The seven sins of new India

The young generation, with no exposure to an earlier ethos of public life, begins to believe that what it sees today is normal.
Image used for illustrative purposes. (Express illustrations)
Image used for illustrative purposes. (Express illustrations)

The long-term damage caused by an acrimonious polity is seldom appreciated in the din of daily fireworks of accusations, innuendos and counter-accusations among parties. The unnerving instances of governments blithely misusing the once-reputed investigative agencies for settling scores have to be contextualised in a political landscape from where civility, sensitivity, decorum and humour have been exiled. The young generation, with no exposure to an earlier ethos of public life, begins to believe that what it sees today is normal. This almost irreversible damage manifests in our national life as the seven sins of new India.

Unequal before law: An elected government is for all, including those who voted against it. Fairness and inclusivity are two cardinal presumptions of the modern State. The government’s legitimacy is anchored to the principle that all citizens are equal before law. However, repeated instances in our recent history have shaken this faith and posited a question mark on the fate of the equality principle. The allegations against Mahua Moitra, an opposition party MP, were swiftly inquired into and the parliamentary ethics committee recommended her disqualification in record time. Responses to graver allegations against ruling party MPs and leaders are conveniently delayed and quietly buried. Unequal before law is indeed the new normal and the very idea of fairness stands discredited.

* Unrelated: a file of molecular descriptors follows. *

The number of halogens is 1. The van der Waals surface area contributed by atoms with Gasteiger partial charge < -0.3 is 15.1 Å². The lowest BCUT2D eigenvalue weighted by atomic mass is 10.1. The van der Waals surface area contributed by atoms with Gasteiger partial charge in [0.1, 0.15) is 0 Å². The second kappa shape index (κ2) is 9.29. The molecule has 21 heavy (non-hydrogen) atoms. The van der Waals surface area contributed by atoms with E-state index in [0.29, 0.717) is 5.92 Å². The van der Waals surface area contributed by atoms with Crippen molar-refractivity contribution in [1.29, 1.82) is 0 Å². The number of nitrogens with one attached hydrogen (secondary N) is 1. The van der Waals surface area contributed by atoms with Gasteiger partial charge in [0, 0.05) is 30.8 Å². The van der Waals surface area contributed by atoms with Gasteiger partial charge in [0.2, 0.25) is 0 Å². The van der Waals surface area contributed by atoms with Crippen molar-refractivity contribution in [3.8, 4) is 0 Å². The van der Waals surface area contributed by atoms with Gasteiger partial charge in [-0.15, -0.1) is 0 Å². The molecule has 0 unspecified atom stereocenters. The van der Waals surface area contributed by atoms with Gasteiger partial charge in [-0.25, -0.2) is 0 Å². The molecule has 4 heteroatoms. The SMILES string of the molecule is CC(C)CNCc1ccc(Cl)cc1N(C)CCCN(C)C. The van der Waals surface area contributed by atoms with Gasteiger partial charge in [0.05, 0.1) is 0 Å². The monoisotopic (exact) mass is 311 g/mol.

Vindictive vehemence: The power of the State as the investigator and prosecutor has to be used with circumspection. However, repeated instances where chief ministers, ministers and political leaders belonging to parties not favourably disposed to the ruling party are subjected to raids, arrests and prosecutions by the Enforcement Directorate, the Central Bureau of Investigation and the income tax department have become everyday news. Enforcement agencies make a beeline only for the premises of opposition party leaders and opposition-ruled states, while ruling party leaders are given blanket protection. Apart from the credibility bankruptcy these agencies have earned—which in itself is a matter of grave concern—these acts of vehement political vendetta have seriously eroded the communication between the Centre and several states even at the level of administration.

Intolerance to criticism: Criticising the government for its policies and actions is a democratic privilege. That India has entered a stage where the establishment is increasingly intolerant of criticism is evidenced by the fact that cartoons have become mellowed and muted. Online media and independent print media have been muzzled as the latest action against NewsClick and earlier instances of raids and investigations against free-minded media establishments would vouch. Even independent statistics are frowned upon, and academic institutes with a free mind have been gagged. Today it is dangerous to differ, much less criticise. The lessons that the ordinary citizen learns are the usefulness of compliance and the risk of questioning. That such an ecosystem is lethal to democratic polity is stressing the obvious.